Of course, Microsoft recently became a hardware manufacturer when they started to sell Surface tablets putting them in competition with their partners. This was probably a major wake up call for OEMs to diversify away from Microsoft which is why they are committing to the ChromeOS and Android. Just look at the way they stabbed their partners in the MP3 player markey when they offered the Zune. The OEMs need only to see that to realize that their partner could pull a fast one on them at any time.

Microsoft could give copies of Windows 8 to the OEMs, they're not going to stop the ChromeOS. If these devices sell well, the companies making them are not going to be stopped by Microsoft this time.

Reply Parent Score: 3

RE[2]: Comment by smashIt
by smashIt on Thu 11th Jul 2013 11:56 in reply to "RE: Comment by smashIt"
smashIt Member since:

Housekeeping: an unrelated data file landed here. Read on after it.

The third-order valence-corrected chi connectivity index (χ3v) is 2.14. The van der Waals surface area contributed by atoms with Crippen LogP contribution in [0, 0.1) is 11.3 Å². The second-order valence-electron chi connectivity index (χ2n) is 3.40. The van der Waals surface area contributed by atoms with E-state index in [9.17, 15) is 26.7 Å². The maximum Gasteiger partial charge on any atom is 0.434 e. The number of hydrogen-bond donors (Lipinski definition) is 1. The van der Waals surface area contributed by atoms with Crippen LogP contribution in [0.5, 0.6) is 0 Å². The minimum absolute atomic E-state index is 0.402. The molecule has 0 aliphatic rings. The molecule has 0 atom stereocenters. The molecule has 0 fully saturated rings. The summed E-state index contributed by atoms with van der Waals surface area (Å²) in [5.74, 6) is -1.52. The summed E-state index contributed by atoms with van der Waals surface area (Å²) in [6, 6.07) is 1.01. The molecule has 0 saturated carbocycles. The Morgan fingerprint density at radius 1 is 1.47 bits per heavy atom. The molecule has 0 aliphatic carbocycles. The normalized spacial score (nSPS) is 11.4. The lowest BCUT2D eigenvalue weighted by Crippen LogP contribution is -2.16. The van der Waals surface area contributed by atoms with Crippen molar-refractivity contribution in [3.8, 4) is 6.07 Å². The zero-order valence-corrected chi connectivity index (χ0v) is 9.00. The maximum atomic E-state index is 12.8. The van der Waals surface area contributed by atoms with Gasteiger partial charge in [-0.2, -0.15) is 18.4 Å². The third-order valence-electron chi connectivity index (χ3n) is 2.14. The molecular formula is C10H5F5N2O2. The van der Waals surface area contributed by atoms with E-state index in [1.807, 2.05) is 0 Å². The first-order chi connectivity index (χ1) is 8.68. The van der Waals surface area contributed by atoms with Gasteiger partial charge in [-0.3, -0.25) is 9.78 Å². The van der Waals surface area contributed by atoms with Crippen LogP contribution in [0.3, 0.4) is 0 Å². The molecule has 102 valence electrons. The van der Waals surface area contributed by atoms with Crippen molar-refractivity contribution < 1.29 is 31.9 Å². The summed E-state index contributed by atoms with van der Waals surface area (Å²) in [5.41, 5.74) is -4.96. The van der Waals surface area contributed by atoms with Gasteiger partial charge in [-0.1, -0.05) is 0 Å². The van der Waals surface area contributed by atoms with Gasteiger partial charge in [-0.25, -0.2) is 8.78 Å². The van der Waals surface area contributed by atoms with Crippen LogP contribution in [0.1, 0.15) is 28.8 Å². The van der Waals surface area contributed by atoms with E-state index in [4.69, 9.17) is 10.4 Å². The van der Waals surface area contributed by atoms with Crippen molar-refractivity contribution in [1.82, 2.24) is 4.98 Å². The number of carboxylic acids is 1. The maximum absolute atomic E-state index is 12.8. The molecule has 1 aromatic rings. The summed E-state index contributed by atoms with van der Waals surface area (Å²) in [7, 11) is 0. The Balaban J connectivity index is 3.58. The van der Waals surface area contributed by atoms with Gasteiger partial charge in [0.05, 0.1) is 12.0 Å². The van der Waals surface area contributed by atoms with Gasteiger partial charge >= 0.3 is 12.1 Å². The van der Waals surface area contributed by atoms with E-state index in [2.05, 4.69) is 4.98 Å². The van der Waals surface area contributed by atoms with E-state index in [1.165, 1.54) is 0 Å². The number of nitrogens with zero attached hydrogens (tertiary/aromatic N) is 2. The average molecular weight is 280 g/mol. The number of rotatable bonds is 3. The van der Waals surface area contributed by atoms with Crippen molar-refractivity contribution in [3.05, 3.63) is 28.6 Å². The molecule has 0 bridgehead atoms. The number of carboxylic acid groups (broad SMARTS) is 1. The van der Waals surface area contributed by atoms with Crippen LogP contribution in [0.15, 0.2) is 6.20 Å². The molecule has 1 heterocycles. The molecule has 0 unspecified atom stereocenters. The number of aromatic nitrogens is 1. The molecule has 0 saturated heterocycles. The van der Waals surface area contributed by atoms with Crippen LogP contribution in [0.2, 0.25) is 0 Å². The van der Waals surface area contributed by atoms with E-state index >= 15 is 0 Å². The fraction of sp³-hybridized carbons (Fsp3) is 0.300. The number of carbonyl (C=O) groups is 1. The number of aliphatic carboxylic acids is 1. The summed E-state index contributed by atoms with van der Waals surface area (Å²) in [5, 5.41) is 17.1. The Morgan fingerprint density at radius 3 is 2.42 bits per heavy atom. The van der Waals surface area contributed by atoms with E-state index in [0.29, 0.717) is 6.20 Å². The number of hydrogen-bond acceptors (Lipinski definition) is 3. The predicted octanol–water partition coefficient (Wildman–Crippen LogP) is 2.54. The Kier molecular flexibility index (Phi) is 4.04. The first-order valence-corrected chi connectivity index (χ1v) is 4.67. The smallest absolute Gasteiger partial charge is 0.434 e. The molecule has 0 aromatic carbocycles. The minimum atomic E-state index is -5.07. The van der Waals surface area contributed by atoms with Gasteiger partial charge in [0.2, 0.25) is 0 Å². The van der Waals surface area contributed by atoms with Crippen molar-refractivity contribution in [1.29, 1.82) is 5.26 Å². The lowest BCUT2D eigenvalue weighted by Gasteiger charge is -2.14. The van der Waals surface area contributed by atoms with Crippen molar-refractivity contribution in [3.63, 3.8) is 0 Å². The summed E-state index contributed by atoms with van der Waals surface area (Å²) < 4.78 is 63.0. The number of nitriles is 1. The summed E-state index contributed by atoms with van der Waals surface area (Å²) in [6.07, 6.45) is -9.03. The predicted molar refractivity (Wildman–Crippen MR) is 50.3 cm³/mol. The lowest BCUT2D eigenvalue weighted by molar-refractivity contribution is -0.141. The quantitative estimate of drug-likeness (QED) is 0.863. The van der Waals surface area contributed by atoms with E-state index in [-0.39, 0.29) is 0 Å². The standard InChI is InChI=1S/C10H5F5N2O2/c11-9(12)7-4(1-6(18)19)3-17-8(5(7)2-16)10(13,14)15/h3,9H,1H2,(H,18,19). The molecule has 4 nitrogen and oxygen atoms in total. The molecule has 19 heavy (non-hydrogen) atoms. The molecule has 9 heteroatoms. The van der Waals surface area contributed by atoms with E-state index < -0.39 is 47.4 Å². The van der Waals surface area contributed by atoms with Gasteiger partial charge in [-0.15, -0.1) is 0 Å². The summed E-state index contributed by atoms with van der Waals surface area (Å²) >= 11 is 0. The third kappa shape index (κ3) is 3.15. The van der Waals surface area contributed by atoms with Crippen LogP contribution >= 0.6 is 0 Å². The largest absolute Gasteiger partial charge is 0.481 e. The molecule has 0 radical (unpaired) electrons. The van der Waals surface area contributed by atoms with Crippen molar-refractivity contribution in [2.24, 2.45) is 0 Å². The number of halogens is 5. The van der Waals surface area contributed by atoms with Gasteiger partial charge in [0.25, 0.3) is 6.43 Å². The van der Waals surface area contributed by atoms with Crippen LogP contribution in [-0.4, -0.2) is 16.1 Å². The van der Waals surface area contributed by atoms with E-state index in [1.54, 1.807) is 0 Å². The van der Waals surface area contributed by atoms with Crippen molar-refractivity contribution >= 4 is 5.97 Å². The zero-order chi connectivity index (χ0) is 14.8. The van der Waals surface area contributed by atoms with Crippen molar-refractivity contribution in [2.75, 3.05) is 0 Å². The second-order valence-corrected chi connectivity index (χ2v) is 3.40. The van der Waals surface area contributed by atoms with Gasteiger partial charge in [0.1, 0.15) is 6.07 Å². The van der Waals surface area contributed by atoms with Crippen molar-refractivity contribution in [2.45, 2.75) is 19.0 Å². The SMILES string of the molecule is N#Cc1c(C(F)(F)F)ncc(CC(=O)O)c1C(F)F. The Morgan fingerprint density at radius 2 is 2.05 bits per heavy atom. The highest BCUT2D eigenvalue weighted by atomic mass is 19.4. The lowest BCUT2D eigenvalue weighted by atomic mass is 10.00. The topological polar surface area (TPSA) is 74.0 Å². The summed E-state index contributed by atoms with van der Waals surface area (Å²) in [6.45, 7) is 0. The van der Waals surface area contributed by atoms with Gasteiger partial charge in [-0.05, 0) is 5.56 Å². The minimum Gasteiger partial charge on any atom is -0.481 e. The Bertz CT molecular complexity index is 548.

2005-07-06

A segment that grows, at a time when the whole PC market contracts by 11% according to IDC[1] is not a bad place to operate in. This also means that the $300+ market collapses much faster.


where does it say that the <300$ markt is growing?

Reply Parent Score: 4

RE[3]: Comment by smashIt
by Nelson on Thu 11th Jul 2013 12:02 in reply to "RE[2]: Comment by smashIt"
Nelson Member since:
2005-11-29

Its dumb. ChromeOS barely even registers on any kind of web usage statistics. This is perhaps strong sequential growth which is good and may indicate a trend, but its by no means taking the PC world by storm.

Even Surface shipments likely outnumber Chromebooks. Thats somehow a colossal failure while this is a roaring success.

Reply Parent Score: 3

RE[3]: Comment by smashIt
by chithanh on Thu 11th Jul 2013 12:54 in reply to "RE[2]: Comment by smashIt"
chithanh Member since:
2006-06-18

where does it say that the <300$ markt is growing?
I quoted the Bloomberg article for you already. Let me do it again, this time in bold:

"Chromebooks are also benefiting as the market for laptops that cost less than $300 is set to grow more than 10 percent in 2013, Baker said. "

Reply Parent Score: 3